Candida is the most common opportunistic human fungal pathogen causing diseases ranging from superficial mucosal to life-threatening systemic infections[16-18] currently ranked by the Center for Disease Control as the third most commonly isolated bloodstream pathogen in hospitalized patients with a mortality rate of up to 50 %[19-21]. The availability of antifungal agents for the treatment of fungal infections is significantly lower with limitations related to their spectrum of activity and mode of action. Therefore, new and safer antifungal drugs are very much in need to combat the Candida infections. Silver ions have long been known to exert a strong inhibitory and bactericidal effect as well as possess a broad spectrum of antimicrobial activities[22]. The present studies have been conducted to understand the efficacy of silver nanoparticles (AgNPs) produced by aqueous wheatgrass extract against Candida species.

Materials and Methods

Collection and preparation of plant material:

Fresh leaves of 15 d old wheatgrass were collected from the local Rajapur area near horticulture centre, Kalaburagi, Karnataka, India. The fresh wheatgrass was washed in tap water for several times to remove the dust particles and shade dried for 4-5 d. The dried wheatgrass material was ground and sieved to form a powder. 10g of powder was boiled in 90 ml of double distilled water and filtered. The filtrate thus obtained was used as plant extract for the synthesis of AgNPs.

Synthesis of AgNPs:

100 ml of 1mM of silver nitrate (AgNO3) solution was mixed with equal volumes of freshly prepared dry powdered aqueous wheatgrass extract (1:1) in 250 ml of Erlenmeyer flask and incubated for 24 h[23].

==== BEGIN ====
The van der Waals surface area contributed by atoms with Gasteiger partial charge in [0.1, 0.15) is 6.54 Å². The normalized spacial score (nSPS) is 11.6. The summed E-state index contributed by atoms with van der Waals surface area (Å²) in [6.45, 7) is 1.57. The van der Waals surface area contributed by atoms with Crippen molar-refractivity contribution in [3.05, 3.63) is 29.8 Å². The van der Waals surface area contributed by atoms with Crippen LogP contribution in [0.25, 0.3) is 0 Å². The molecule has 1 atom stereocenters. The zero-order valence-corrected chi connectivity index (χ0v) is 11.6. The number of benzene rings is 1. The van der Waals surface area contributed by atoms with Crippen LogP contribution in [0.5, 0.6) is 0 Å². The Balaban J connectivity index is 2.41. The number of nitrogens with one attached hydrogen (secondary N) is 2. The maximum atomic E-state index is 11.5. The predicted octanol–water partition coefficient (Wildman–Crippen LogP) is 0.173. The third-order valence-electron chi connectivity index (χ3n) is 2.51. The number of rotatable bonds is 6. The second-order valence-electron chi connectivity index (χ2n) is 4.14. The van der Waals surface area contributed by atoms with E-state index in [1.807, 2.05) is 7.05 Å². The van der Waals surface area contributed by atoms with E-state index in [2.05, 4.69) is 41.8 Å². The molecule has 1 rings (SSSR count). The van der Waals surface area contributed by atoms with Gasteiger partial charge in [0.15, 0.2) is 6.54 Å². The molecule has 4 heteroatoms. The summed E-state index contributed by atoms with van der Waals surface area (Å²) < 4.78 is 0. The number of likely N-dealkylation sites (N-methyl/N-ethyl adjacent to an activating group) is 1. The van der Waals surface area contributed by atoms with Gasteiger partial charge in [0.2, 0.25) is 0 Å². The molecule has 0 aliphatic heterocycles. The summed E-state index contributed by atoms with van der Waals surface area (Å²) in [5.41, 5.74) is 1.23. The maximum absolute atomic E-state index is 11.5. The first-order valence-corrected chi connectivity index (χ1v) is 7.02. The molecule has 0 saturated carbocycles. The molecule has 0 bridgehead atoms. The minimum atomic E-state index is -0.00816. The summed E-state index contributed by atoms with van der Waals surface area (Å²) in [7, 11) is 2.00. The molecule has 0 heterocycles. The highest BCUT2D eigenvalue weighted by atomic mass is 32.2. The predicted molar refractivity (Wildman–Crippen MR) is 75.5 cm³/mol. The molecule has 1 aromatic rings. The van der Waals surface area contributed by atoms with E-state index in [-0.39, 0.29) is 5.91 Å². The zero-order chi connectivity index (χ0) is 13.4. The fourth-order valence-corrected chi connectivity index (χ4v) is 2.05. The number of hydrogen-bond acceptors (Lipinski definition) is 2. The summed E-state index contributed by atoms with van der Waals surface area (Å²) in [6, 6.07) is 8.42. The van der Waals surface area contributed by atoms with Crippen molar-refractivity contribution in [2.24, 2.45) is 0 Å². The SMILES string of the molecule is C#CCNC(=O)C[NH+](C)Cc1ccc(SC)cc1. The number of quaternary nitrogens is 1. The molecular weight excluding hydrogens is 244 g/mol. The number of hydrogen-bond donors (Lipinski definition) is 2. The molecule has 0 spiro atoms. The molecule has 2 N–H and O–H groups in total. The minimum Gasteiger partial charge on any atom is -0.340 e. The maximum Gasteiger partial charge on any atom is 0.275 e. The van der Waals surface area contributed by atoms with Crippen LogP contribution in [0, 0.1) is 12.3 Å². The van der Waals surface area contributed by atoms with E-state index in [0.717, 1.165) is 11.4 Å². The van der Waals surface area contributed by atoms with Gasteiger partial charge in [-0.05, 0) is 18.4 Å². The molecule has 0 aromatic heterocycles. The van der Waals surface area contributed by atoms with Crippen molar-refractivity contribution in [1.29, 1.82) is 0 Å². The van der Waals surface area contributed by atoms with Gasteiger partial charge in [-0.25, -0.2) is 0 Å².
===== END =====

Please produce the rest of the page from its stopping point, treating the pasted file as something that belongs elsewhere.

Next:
Characterization of silver nanoparticles:

After 24 h of incubation, the solution was subjected to UV-visible spectrophotometer (BL Elico 200 Double beam Biospectrophotometer) and recorded the spectral peaks. The X-ray diffraction (XRD) spectroscopy (Rigaku-Ultima-IV) reveals the phase variety and grain size of silver nanoparticles. The Atomic force microscopy (AFM) was employed to study the size, shape, absorption, structure, dispersion and aggregation of nanomaterials. The chemical nature of silver nanoparticles was studied by Fourier transform infrared spectroscopy (FTIR) (NICOLET 6700). The purified and dried AgNPs mixed with Potassium bromide (KBr) to obtain a pellet and the spectrum was evaluated at 4000-400cm-1 using FTIR spectroscopy. The morphology of silver nanoparticles was studied using Scanning electron microscopy (Quanta 200 FEG SEM) and confirmed the presence of elemental silver in the solution by Energy dispersive X-ray (EDX) spectroscopy in conjunction with Scanning electron microscopy (SEM).

Anti-candidal activity of silver nanoparticles:

The silver nanoparticles synthesized by wheatgrass aqueous extract were tested for anti-candidal activity against five different clinical isolates of C. albicans MTCC3017, C. albicans MTCC1637, C. albicans MTCC183 C. tropicalis MTCC230 and C. glabrata MTCC3814 (Microbial type culture collection and gene bank, Chandighar, India) using agar well diffusion method[24]. A 20 ml of YPDA (Yeast extract-1 g, peptone-2 g, dextrose-2 g, agar-1.5/100 ml of distilled water) medium was poured into sterilized petri plates and freshly grown 24 h old Candida cultures were seeded on YPDA medium. The synthesized AgNPs solution was centrifuged at 15 000 rpm for 15 mins, obtained residue was collected and dried. About 10 mg/ ml of dried AgNPs was dissolved in 5 % of dimethyl sulphoxide (DMSO) was used as a test sample. The 5 mm diameter of 5 wells were prepared with the help of sterilized cork borer and wells were loaded with newly synthesized AgNPs (50 µl and 100 µl), fluconazole (10 mg/ml of 5 % DMSO) as positive control, DMSO and AgNO3 as a negative control. The plates were incubated at 28º for 24 h and examined for the zone of inhibition. The mean value for each organism was recorded and expressed in millimeter (mm)[23].